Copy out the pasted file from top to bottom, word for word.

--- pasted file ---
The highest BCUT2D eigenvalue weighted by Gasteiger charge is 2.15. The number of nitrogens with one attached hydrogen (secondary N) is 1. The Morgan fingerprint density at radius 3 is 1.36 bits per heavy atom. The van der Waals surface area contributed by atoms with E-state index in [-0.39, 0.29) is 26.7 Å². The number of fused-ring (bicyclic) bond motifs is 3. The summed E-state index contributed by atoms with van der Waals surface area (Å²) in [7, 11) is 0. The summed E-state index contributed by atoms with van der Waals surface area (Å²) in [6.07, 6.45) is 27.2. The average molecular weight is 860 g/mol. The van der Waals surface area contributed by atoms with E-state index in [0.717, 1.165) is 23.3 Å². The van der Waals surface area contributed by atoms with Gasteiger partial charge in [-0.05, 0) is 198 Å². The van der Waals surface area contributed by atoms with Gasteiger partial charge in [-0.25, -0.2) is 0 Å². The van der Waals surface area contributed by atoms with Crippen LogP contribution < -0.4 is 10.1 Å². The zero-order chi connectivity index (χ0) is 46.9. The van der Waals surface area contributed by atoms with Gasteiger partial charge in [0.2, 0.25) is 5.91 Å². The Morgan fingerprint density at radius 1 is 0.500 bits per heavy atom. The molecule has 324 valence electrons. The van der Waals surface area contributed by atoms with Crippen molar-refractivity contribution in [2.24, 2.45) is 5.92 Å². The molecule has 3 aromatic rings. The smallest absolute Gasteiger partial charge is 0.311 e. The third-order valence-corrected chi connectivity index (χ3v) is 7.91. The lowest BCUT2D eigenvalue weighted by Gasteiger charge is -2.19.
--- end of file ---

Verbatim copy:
The highest BCUT2D eigenvalue weighted by Gasteiger charge is 2.15. The number of nitrogens with one attached hydrogen (secondary N) is 1. The Morgan fingerprint density at radius 3 is 1.36 bits per heavy atom. The van der Waals surface area contributed by atoms with E-state index in [-0.39, 0.29) is 26.7 Å². The number of fused-ring (bicyclic) bond motifs is 3. The summed E-state index contributed by atoms with van der Waals surface area (Å²) in [7, 11) is 0. The summed E-state index contributed by atoms with van der Waals surface area (Å²) in [6.07, 6.45) is 27.2. The average molecular weight is 860 g/mol. The van der Waals surface area contributed by atoms with E-state index in [0.717, 1.165) is 23.3 Å². The van der Waals surface area contributed by atoms with Gasteiger partial charge in [-0.05, 0) is 198 Å². The van der Waals surface area contributed by atoms with Gasteiger partial charge in [-0.25, -0.2) is 0 Å². The van der Waals surface area contributed by atoms with Crippen LogP contribution < -0.4 is 10.1 Å². The zero-order chi connectivity index (χ0) is 46.9. The van der Waals surface area contributed by atoms with Gasteiger partial charge in [0.2, 0.25) is 5.91 Å². The Morgan fingerprint density at radius 1 is 0.500 bits per heavy atom. The molecule has 324 valence electrons. The van der Waals surface area contributed by atoms with Crippen molar-refractivity contribution in [2.24, 2.45) is 5.92 Å². The molecule has 3 aromatic rings. The smallest absolute Gasteiger partial charge is 0.311 e. The third-order valence-corrected chi connectivity index (χ3v) is 7.91. The lowest BCUT2D eigenvalue weighted by Gasteiger charge is -2.19.